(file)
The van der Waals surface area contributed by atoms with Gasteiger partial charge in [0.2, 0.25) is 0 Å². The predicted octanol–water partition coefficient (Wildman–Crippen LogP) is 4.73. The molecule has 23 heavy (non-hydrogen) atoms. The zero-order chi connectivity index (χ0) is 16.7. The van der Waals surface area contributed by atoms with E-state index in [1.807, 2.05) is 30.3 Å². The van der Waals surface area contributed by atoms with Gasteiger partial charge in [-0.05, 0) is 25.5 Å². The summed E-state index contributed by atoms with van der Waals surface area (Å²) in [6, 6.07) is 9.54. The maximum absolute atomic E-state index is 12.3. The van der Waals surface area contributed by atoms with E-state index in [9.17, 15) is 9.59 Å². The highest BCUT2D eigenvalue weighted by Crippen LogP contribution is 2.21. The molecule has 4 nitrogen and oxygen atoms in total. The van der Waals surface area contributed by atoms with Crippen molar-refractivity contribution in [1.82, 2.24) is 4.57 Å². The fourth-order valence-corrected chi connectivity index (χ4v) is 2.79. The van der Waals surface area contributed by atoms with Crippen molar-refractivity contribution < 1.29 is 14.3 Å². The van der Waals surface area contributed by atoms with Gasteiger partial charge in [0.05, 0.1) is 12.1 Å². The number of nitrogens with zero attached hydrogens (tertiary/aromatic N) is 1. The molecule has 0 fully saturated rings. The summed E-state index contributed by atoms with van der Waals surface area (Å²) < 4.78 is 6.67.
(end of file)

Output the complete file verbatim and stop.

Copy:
The van der Waals surface area contributed by atoms with Gasteiger partial charge in [0.2, 0.25) is 0 Å². The predicted octanol–water partition coefficient (Wildman–Crippen LogP) is 4.73. The molecule has 23 heavy (non-hydrogen) atoms. The zero-order chi connectivity index (χ0) is 16.7. The van der Waals surface area contributed by atoms with E-state index in [1.807, 2.05) is 30.3 Å². The van der Waals surface area contributed by atoms with Gasteiger partial charge in [-0.05, 0) is 25.5 Å². The summed E-state index contributed by atoms with van der Waals surface area (Å²) in [6, 6.07) is 9.54. The maximum absolute atomic E-state index is 12.3. The van der Waals surface area contributed by atoms with E-state index in [9.17, 15) is 9.59 Å². The highest BCUT2D eigenvalue weighted by Crippen LogP contribution is 2.21. The molecule has 4 nitrogen and oxygen atoms in total. The van der Waals surface area contributed by atoms with Crippen molar-refractivity contribution in [1.82, 2.24) is 4.57 Å². The fourth-order valence-corrected chi connectivity index (χ4v) is 2.79. The van der Waals surface area contributed by atoms with Crippen molar-refractivity contribution < 1.29 is 14.3 Å². The van der Waals surface area contributed by atoms with Gasteiger partial charge in [0.05, 0.1) is 12.1 Å². The number of nitrogens with zero attached hydrogens (tertiary/aromatic N) is 1. The molecule has 0 fully saturated rings. The summed E-state index contributed by atoms with van der Waals surface area (Å²) < 4.78 is 6.67.